Since when does \"open source\" mean \"volunteers only?\"

LinuxWorld seems to think that hiring employees is "antithetical to the open source philosophy":;1522300181;fp;2;fpid;1. I would think they would know better. Since when is being written and marketed entirely by volunteers a requirement of open source? Is "MySQL": not open source software?

It's kind of amusing that many open source advocates fail to realize that open source and capitalism go hand in hand, even while they themselves practice capitalism in their own open source related operations.

British regulator to free the spectrum

from "Techworld":

bq. Ofcom is planning the biggest shake-up in telecoms regulation since it began 100 years ago. For most of the radio spectrum, users currently hold pre-defined licences to operate specific technologies. Now, Ofcom has decided that market forces can do a better job: by 2010, companies will be able to trade spectrum without reference to Ofcom, and also change the use of that spectrum as they please. Read more »

Satellite radio: the future of mobile broadcasting or an interim technology?

Imagine having hundreds of channels of music, talk, news, comedy, wherever you are in the country, at least if you're in your car or you have a standalone receiver. This is the concept behind XM and Sirius Satellite radio. With Howard Stern's "switch to Sirius":, it would seem that this medium is about to take off, just like cable and satellite have been taking viewers away from terrestrial broadcast television. Read more »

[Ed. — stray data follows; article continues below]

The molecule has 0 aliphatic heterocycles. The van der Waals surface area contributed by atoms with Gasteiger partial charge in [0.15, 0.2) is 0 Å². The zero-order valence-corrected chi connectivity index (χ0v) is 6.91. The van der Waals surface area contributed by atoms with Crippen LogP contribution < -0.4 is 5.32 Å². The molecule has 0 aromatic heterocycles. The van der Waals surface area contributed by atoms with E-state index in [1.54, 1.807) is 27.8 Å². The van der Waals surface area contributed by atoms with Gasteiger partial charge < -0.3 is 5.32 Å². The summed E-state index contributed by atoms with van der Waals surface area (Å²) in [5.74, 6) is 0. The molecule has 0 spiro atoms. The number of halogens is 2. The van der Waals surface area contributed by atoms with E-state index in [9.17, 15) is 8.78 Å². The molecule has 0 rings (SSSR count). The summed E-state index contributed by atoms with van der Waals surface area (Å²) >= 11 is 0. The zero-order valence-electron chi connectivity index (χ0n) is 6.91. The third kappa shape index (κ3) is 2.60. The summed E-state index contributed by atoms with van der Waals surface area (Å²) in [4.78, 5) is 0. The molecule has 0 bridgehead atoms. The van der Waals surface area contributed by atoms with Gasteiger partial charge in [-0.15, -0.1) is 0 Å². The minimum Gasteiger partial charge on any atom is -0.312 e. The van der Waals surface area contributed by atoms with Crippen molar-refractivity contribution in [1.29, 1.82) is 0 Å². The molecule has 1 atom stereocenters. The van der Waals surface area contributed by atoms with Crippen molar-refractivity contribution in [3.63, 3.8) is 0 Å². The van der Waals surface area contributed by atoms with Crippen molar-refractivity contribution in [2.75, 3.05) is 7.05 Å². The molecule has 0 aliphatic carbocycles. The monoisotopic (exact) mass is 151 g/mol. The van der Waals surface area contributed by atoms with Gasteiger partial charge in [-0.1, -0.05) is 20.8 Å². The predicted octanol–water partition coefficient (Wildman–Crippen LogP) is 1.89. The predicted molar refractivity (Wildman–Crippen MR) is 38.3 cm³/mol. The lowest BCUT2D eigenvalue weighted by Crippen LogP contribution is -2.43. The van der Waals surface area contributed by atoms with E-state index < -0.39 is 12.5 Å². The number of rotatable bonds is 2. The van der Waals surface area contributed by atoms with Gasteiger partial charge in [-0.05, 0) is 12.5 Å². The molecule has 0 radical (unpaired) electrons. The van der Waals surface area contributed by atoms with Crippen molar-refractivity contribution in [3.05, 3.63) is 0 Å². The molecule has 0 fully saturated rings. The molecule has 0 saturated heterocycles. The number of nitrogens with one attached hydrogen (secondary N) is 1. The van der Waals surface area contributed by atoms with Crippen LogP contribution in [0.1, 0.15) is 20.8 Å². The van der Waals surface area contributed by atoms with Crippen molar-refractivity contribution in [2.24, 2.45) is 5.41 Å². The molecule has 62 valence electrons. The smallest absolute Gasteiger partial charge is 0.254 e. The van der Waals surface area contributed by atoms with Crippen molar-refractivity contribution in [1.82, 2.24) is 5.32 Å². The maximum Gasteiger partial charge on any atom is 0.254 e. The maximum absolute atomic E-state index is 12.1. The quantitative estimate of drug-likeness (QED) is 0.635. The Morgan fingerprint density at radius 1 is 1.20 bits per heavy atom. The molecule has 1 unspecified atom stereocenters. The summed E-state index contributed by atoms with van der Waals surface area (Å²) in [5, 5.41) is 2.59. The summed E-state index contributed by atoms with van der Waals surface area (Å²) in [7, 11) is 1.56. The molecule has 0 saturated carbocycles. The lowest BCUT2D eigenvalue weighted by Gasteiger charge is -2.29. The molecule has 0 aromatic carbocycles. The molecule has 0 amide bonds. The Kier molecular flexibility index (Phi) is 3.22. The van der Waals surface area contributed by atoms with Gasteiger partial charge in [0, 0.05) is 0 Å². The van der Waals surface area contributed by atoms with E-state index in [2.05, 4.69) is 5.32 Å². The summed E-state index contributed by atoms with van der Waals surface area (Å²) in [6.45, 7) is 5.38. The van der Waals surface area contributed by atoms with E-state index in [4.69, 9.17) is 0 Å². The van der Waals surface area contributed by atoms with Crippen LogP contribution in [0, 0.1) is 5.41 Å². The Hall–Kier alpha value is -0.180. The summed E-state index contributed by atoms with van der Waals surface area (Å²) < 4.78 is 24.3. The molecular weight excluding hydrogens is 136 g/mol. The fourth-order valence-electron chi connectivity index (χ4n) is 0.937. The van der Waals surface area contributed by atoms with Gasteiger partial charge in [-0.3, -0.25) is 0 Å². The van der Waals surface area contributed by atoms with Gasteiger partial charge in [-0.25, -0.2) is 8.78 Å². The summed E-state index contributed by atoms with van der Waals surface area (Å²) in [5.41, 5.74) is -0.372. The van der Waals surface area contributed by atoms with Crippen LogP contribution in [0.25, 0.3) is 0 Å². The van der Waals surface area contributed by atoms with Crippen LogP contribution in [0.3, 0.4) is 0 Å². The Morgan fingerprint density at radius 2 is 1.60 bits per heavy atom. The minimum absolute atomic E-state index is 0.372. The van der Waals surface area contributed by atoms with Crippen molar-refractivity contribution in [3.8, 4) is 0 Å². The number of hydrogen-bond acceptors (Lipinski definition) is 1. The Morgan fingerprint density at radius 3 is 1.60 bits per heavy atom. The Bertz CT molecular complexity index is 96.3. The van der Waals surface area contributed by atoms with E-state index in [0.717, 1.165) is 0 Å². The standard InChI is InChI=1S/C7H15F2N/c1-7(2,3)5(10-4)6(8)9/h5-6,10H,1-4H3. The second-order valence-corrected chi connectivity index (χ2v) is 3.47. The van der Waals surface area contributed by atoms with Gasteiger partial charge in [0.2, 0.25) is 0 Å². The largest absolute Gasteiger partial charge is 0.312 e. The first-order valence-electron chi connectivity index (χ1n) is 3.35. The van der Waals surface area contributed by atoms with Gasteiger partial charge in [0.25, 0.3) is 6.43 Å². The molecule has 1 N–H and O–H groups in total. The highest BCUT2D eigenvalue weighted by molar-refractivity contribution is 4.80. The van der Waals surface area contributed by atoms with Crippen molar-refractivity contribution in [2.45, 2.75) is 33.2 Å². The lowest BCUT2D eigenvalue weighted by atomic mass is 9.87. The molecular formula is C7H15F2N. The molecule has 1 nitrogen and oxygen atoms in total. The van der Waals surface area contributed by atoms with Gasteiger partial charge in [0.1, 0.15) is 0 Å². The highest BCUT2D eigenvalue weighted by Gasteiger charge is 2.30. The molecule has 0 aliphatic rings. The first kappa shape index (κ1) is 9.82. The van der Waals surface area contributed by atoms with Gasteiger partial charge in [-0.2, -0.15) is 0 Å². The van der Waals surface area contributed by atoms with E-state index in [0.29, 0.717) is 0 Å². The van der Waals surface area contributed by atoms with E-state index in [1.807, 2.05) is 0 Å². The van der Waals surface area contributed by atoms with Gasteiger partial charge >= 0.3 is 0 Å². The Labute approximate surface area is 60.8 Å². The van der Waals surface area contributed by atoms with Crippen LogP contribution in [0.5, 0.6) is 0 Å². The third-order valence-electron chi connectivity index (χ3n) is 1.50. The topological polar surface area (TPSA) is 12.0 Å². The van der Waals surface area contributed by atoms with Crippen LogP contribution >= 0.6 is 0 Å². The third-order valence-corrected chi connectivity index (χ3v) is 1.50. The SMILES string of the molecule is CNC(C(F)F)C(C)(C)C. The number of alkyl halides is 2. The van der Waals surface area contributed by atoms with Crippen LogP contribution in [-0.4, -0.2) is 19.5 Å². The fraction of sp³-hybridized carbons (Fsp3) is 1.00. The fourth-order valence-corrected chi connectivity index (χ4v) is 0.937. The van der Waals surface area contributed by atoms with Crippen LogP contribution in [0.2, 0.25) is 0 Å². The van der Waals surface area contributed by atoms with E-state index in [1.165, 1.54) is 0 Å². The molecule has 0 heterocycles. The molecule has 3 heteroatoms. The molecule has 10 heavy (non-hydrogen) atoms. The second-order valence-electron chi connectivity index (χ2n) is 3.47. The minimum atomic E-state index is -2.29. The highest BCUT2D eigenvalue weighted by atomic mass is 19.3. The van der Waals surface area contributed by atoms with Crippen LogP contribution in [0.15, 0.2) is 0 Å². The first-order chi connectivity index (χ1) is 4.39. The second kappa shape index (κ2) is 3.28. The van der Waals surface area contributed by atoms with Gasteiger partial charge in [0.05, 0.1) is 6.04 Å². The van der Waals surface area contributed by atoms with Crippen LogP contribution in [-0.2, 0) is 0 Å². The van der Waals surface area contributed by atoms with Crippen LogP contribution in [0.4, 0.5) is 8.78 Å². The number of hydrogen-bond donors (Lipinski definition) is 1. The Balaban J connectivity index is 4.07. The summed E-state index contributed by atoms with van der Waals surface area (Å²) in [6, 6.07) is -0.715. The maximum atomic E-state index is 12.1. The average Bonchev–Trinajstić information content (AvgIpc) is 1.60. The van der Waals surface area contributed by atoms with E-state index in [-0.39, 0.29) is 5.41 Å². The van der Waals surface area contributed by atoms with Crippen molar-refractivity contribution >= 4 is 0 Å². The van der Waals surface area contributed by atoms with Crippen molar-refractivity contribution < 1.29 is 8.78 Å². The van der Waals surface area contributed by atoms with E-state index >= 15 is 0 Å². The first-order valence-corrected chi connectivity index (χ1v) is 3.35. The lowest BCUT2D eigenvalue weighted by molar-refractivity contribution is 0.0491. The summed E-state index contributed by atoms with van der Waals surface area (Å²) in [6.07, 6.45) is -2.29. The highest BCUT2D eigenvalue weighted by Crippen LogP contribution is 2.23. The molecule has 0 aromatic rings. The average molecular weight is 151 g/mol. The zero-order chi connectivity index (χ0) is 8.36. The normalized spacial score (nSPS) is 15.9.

Space, here I come!

via "TCS":

bq. The vision is enticing but the facts suggest that space tourism is not ready for market. Read more »

The Economist names Ireland best country to live in

via "BBC":

bq. Ireland is the best place to live in the world, according to a "quality of life" assessment by Economist magazine.

bq. The country's combination of increasing wealth and traditional values gives it the conditions most likely to make its people happy, the survey found.

bq. Ireland was followed by Switzerland, Norway and Luxembourg. All but one of the top 10 were European countries. Read more »

Reframing the public support/patent debate

When it comes to lowering the high cost of drugs, most of the debate seems to center around whether it's better to fund drug research through government-granted monopolies or by using taxpayer dollars to fund the research directly. Having been exposed to some of the grant writing process and the patent process, I can't imagine how anyone can think either of these two alternatives is a good idea. Perhaps there's an alternative other than using government force through either monopoly granting or taxation that will get us the research we want. Read more »

In defense of eliminating loopholes

via "Mises": Read more »

The American <strike>Scheme</strike>Dream

Low interest rates, mortgage guarantees via the "private companies" Fannie Mae and Freddie Mac, and tax incentives have led to a housing market that is growing at a "significantly faster rate than the CPI":

While inflation is generally seen to transfer wealth from lenders to debtors, one thing that seems to have gone mostly unacknowledged is that inflation in the housing market results in the transfer of wealth from the young to the old and the poor to the rich, as well. Read more »